On August 28, 2012, we made history in the world of Big Data.
That’s when we publicly unveiled our flagship Flexible Analytics and Statistics Technology™ (FAST) product. At an event hosted by Amazon.com’s Machine Learning Group, Context Relevant CEO and Co-Founder Stephen Purpura discussed his decade-long effort to simplify Big Data analytics and how Context Relevant is making routine what today is typically available only to the largest of research and development organizations.
Using a widely known Knowledge Discovery in Databases (KDD) data mining data source, Stephen demonstrated that our patent pending FAST system completes complicated model building and execution tasks in just seconds, compared to the minutes required by Vowpal Wabbit, one of the best systems deployed in the commercial space.
We haven’t been working on this technology so hard and for so long merely to set new speed records. We did it to put the power of Big Data modeling and predictive analytics into the hands of analysts and front-line IT engineers. Until now, this capability required a large, highly skilled and expensive team of data scientists.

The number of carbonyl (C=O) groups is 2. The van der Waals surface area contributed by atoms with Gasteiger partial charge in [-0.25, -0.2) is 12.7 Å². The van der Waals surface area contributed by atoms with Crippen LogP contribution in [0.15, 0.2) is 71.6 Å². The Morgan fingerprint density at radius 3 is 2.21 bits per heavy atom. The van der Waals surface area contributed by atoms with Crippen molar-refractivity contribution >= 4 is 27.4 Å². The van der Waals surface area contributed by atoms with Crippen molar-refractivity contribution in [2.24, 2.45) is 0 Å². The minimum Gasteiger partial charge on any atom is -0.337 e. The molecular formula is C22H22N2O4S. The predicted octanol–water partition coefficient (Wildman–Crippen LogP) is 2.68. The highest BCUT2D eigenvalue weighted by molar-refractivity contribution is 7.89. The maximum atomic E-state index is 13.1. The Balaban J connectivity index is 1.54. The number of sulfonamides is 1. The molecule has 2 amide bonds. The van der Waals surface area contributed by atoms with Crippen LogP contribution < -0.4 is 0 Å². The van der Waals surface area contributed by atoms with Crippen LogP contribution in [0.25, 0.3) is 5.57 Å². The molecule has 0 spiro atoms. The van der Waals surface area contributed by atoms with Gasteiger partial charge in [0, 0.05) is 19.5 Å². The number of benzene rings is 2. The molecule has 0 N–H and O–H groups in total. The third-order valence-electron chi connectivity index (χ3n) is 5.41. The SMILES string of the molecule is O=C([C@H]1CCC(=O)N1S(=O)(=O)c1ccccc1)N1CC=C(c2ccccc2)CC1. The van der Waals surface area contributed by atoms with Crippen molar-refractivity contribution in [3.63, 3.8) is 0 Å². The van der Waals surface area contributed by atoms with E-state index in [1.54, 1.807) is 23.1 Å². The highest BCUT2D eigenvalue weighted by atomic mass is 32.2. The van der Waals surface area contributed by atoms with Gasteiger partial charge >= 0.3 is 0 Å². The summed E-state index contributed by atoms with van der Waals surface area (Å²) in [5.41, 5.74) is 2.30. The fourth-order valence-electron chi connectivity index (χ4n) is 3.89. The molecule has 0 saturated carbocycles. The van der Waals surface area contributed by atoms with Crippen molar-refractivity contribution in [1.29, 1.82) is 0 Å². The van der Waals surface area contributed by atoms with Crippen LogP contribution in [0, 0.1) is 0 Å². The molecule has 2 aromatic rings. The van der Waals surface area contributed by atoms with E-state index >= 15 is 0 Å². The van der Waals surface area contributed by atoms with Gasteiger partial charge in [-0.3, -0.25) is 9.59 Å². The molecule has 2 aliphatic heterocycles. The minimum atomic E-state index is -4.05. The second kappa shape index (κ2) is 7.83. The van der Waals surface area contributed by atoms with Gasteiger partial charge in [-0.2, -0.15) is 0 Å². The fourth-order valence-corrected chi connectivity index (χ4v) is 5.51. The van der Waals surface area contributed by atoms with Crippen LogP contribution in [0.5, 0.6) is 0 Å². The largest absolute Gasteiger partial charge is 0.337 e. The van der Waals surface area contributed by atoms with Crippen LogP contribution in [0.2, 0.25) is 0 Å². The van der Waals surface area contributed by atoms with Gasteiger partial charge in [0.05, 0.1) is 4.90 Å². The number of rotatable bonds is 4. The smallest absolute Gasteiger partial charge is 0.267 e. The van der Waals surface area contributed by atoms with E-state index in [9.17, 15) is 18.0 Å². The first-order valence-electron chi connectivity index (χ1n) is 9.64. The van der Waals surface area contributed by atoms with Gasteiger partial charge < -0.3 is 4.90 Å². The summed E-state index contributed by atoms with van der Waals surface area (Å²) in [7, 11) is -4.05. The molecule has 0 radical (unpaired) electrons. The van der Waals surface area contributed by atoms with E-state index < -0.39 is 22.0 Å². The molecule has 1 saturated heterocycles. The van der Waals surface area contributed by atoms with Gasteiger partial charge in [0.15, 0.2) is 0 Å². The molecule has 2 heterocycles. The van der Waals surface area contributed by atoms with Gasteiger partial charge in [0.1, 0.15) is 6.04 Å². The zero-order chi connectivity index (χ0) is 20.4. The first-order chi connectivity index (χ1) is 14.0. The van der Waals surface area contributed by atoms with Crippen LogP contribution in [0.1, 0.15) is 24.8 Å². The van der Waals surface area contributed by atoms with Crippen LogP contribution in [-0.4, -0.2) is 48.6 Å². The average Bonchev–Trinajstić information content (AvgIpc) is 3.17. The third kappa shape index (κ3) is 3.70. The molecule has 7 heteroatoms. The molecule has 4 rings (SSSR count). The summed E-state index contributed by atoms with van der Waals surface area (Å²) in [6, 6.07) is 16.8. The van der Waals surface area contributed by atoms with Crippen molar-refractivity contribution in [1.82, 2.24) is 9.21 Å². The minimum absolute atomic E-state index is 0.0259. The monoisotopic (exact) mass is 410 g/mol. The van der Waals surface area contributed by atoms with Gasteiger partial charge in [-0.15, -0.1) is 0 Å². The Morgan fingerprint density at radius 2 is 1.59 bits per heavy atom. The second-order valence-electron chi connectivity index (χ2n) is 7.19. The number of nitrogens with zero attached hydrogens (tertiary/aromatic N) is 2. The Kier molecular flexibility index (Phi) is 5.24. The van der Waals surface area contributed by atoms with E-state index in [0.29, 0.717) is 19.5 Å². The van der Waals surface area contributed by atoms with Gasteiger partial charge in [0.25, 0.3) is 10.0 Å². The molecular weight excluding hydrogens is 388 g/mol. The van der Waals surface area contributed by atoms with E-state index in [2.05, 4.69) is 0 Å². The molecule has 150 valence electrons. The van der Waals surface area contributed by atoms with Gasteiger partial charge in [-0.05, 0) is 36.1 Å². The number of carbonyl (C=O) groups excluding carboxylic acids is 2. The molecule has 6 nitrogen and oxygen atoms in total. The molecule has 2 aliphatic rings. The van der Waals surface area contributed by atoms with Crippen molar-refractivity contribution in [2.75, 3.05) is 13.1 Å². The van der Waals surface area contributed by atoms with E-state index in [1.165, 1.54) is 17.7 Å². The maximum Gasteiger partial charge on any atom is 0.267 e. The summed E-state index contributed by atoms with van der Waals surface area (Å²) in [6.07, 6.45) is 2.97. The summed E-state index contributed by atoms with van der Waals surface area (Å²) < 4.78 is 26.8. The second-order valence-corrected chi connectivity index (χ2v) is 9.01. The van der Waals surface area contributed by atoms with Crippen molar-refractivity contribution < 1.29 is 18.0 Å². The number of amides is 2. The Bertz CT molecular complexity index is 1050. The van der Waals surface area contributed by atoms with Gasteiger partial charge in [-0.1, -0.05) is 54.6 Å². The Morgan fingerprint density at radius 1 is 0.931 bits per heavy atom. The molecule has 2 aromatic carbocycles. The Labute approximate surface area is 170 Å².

Our technologies achieve their huge time-to-insight advantage by using revolutionary processing techniques. We have changed the way companies interact with massive amounts of data, transforming them from collecting big data to profiting from it. Now analysts can perform interactive analysis of massive datasets—up to hundreds of billions of rows—while facilitating rapid predictive modeling and discovery. Our FAST system is incredibly simple to use and scale, and reduces the time it takes to build models from overnight to the time it takes to, say, take a sip of coffee.
In other words, not long at all.
We believe that Big Data represents an enormous opportunity for the enterprise. But its unrelenting volume and the acute shortage of data scientists have enabled only a few of the world’s largest companies to profit from it.
FAST changes all that.
By allowing users to do in seconds what before took hours or days, we’re changing the very nature of what questions can be asked, as well as the models and predictions that can arise from them.